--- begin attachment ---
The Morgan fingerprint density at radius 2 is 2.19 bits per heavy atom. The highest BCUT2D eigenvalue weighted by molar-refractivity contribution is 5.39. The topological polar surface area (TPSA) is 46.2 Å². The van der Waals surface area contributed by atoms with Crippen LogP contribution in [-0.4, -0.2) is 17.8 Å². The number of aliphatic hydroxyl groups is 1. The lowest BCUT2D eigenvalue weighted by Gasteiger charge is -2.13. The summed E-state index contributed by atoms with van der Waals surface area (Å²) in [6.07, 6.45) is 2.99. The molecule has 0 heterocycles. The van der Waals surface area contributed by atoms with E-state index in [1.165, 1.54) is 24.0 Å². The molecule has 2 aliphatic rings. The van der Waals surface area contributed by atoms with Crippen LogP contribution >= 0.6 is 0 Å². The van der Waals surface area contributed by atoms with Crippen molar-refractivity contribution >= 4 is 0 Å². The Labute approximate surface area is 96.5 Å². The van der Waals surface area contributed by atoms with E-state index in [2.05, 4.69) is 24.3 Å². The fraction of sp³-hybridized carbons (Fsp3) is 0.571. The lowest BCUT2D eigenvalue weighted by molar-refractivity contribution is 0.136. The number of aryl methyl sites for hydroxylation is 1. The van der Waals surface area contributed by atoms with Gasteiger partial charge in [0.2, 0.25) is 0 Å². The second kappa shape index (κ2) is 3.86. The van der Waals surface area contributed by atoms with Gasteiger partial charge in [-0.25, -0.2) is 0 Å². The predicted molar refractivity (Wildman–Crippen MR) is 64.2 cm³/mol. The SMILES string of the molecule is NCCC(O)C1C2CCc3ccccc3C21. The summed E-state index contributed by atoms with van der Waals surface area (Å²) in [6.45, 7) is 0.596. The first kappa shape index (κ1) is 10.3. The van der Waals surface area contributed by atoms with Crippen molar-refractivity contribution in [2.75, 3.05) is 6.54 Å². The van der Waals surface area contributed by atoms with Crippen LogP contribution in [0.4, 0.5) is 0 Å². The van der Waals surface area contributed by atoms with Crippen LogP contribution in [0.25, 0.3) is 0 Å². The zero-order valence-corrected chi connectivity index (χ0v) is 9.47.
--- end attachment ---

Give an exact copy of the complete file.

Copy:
The Morgan fingerprint density at radius 2 is 2.19 bits per heavy atom. The highest BCUT2D eigenvalue weighted by molar-refractivity contribution is 5.39. The topological polar surface area (TPSA) is 46.2 Å². The van der Waals surface area contributed by atoms with Crippen LogP contribution in [-0.4, -0.2) is 17.8 Å². The number of aliphatic hydroxyl groups is 1. The lowest BCUT2D eigenvalue weighted by Gasteiger charge is -2.13. The summed E-state index contributed by atoms with van der Waals surface area (Å²) in [6.07, 6.45) is 2.99. The molecule has 0 heterocycles. The van der Waals surface area contributed by atoms with E-state index in [1.165, 1.54) is 24.0 Å². The molecule has 2 aliphatic rings. The van der Waals surface area contributed by atoms with Crippen LogP contribution >= 0.6 is 0 Å². The van der Waals surface area contributed by atoms with Crippen molar-refractivity contribution >= 4 is 0 Å². The Labute approximate surface area is 96.5 Å². The van der Waals surface area contributed by atoms with E-state index in [2.05, 4.69) is 24.3 Å². The fraction of sp³-hybridized carbons (Fsp3) is 0.571. The lowest BCUT2D eigenvalue weighted by molar-refractivity contribution is 0.136. The number of aryl methyl sites for hydroxylation is 1. The van der Waals surface area contributed by atoms with Gasteiger partial charge in [0.2, 0.25) is 0 Å². The second kappa shape index (κ2) is 3.86. The van der Waals surface area contributed by atoms with Gasteiger partial charge in [-0.25, -0.2) is 0 Å². The predicted molar refractivity (Wildman–Crippen MR) is 64.2 cm³/mol. The SMILES string of the molecule is NCCC(O)C1C2CCc3ccccc3C21. The summed E-state index contributed by atoms with van der Waals surface area (Å²) in [6.45, 7) is 0.596. The first kappa shape index (κ1) is 10.3. The van der Waals surface area contributed by atoms with Crippen molar-refractivity contribution in [2.75, 3.05) is 6.54 Å². The van der Waals surface area contributed by atoms with Crippen LogP contribution in [0.4, 0.5) is 0 Å². The van der Waals surface area contributed by atoms with Crippen LogP contribution in [0.25, 0.3) is 0 Å². The zero-order valence-corrected chi connectivity index (χ0v) is 9.47.